Does science have anything it can teach yoga?
Does yoga need “validated” by science in order to be embraced by more people in the West? Or is it somehow the opposite?
Those questions—among others—circled around a couple pieces of news in April: the big, $12-million donation from the Tudor Joneses (backers of Jois Yoga) to the University of Virginia for a contemplative studies program and the announcement of a study on yoga’s effectiveness in combating hypertension that would include an Ashtanga-based yoga program designed by Eddie Stern.
The study’s lead, Dr. Marshall Hagins of Long Island University, was kind enough to take time answering some questions about the study they are working on, as well as whether the benefits of yoga can be measured and where the West is at in trying to measure these “unmeasurables.”
First off, can you describe the study on hypertension in a bit more detail? Who do you anticipate will be taking part? What is the time frame and when might we expect to see results? What measurement controls will be in place—people have wondered, for instance, about whether there will be thought given to what participants are eating or whether they smoke?
This is a randomized controlled trial of 75 people, typically 50-70 years old, with either pre-hypertension or Stage 1 hypertension. Half of the participants will receive the yoga program designed by Eddie Stern based on principles of Ashtanga and the other half will receive a conventional exercise program composed of things like curl ups, step-touch exercises and stretching rubber bands with arms, etc.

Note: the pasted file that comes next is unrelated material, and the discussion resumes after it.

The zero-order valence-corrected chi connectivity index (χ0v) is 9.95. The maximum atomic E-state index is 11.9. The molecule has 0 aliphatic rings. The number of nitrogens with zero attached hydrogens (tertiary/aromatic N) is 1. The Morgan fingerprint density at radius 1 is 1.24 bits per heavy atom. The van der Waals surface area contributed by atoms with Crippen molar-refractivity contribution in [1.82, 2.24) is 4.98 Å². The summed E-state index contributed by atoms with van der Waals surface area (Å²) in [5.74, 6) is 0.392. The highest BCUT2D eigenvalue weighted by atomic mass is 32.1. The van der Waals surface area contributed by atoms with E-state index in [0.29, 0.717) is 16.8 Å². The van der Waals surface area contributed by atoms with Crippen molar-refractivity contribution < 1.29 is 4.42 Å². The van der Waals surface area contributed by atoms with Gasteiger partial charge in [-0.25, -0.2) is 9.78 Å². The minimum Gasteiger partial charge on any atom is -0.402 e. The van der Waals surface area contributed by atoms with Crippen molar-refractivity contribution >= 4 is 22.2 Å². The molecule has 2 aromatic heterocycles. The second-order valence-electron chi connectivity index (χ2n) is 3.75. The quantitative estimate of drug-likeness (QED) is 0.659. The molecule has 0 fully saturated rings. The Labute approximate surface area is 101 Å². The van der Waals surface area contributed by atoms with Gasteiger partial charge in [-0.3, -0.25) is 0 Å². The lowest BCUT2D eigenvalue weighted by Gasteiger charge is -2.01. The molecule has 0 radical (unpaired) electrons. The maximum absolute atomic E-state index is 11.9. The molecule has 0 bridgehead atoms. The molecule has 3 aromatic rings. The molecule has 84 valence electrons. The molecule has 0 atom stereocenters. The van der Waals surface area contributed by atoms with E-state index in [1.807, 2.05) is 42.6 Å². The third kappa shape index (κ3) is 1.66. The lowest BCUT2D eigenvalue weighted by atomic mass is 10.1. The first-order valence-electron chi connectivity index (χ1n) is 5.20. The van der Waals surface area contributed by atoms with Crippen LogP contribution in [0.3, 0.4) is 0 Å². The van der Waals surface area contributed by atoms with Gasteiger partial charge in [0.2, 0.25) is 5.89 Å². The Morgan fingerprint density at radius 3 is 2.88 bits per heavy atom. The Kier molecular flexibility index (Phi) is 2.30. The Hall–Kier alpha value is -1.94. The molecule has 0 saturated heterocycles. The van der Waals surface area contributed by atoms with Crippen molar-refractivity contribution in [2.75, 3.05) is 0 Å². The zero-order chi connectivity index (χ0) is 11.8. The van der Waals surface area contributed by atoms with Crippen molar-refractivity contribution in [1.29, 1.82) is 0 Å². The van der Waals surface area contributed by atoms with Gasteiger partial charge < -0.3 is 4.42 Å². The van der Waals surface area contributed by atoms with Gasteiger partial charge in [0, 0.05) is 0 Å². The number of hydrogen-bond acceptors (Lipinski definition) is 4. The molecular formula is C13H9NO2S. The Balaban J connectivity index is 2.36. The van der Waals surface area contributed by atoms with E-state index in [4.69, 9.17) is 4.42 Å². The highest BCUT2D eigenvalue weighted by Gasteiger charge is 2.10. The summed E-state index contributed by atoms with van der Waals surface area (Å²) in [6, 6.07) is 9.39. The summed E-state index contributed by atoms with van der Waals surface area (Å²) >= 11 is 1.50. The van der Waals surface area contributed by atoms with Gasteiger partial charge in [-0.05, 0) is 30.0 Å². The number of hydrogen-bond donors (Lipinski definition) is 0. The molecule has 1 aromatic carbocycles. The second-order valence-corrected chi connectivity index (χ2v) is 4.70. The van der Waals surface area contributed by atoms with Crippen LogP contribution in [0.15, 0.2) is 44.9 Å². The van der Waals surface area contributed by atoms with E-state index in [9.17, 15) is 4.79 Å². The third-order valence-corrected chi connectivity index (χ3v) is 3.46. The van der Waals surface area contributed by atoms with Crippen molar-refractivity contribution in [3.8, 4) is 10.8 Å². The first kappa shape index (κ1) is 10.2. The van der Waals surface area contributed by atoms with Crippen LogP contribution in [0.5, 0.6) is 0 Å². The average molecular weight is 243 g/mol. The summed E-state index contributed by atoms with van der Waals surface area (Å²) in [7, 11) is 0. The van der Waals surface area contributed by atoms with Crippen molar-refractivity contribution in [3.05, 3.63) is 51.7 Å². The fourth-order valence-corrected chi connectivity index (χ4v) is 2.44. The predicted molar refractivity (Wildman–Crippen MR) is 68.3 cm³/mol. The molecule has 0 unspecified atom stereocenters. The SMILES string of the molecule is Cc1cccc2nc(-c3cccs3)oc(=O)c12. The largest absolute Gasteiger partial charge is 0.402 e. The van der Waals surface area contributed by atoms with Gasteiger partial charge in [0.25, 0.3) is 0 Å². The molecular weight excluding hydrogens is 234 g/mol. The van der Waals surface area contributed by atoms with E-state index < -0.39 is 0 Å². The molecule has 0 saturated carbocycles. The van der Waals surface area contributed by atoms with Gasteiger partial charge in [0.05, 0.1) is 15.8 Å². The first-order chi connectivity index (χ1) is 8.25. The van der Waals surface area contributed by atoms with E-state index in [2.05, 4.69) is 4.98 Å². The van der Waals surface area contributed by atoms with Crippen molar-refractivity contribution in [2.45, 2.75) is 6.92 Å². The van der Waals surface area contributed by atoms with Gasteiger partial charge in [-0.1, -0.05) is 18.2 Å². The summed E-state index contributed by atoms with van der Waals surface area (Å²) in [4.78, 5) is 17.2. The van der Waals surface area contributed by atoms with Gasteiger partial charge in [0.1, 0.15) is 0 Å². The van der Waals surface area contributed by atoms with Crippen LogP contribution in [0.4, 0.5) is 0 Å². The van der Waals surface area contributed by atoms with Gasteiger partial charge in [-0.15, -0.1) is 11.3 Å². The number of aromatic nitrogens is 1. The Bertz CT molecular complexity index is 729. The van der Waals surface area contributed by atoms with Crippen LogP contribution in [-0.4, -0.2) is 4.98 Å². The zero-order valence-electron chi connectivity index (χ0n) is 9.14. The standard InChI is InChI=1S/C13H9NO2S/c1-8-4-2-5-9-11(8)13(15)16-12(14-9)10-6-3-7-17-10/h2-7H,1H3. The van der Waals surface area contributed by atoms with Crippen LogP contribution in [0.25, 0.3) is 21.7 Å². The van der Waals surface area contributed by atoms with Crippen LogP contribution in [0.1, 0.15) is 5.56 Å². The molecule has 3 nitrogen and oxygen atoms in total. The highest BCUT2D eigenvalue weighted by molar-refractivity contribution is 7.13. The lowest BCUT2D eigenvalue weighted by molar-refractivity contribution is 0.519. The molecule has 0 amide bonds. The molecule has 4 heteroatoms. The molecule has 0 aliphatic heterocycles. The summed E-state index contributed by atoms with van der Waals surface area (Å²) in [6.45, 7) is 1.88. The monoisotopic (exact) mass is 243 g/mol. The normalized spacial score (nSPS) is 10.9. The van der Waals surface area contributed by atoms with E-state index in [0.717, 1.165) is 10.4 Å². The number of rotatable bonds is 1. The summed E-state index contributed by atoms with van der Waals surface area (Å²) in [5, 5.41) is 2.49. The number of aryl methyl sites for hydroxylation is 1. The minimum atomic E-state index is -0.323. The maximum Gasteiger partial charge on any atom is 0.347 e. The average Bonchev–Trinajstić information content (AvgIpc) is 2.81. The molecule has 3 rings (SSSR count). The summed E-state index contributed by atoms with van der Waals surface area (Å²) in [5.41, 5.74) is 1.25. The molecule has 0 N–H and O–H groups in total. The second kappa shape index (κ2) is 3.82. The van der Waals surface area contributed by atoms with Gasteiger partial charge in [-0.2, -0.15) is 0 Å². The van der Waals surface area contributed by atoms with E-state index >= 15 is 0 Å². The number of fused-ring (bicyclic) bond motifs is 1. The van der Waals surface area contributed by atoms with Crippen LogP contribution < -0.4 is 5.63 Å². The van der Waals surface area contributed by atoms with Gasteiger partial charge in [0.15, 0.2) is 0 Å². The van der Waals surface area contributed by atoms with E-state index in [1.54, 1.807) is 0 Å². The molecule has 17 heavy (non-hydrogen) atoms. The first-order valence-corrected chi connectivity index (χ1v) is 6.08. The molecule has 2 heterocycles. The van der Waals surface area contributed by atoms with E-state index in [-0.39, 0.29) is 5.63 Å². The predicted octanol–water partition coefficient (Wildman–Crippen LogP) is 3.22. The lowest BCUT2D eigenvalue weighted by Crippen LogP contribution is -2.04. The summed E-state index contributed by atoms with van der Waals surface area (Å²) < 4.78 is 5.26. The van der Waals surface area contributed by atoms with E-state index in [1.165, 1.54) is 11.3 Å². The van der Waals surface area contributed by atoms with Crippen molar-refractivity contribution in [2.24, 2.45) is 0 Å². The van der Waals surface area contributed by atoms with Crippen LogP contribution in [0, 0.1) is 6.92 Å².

Both groups will meet two times a week for 55 minutes each session for 12 weeks. Both groups are given DVDs with a 20 minute practice based on what they do in class. They are asked to practice at least 3 times per week at home. Participants will hand in forms describing how much practice they did every day.
In terms of controls we are measuring diet, demographics like sex, age, smoking history, socio-economic status, number and kinds of medications used and level of physical activity. We hope and expect that the randomization will make the groups equal on all of these variables (control for those variables), but we will be able to measure if that is true or not. Additionally, we measure the variables that can change during the course of the study (e.g. level of activity) as well to make sure they have not changed.
We are also controlling for the intensity of the two interventions in terms of calories used. We have put a lot of effort into creating the conventional exercise class to “match” the yoga class in terms of energy burned. We actually will be measuring that with about 10 participants in each group (measuring oxygen usage during both the yoga and conventional exercise) to see if we succeeded.
I’ll jump right to what seems like “the big question” when science and yoga (or meditation or any other similar pursuit) are mentioned together: Why is it important to provide scientific validation to yoga?
There is no reason, in the abstract sense, that yoga needs to be validated by science. People, however, differ in what they need. If you are a practicing yogi who has received the benefits of yoga you have little reason to need science to validate your personal experience.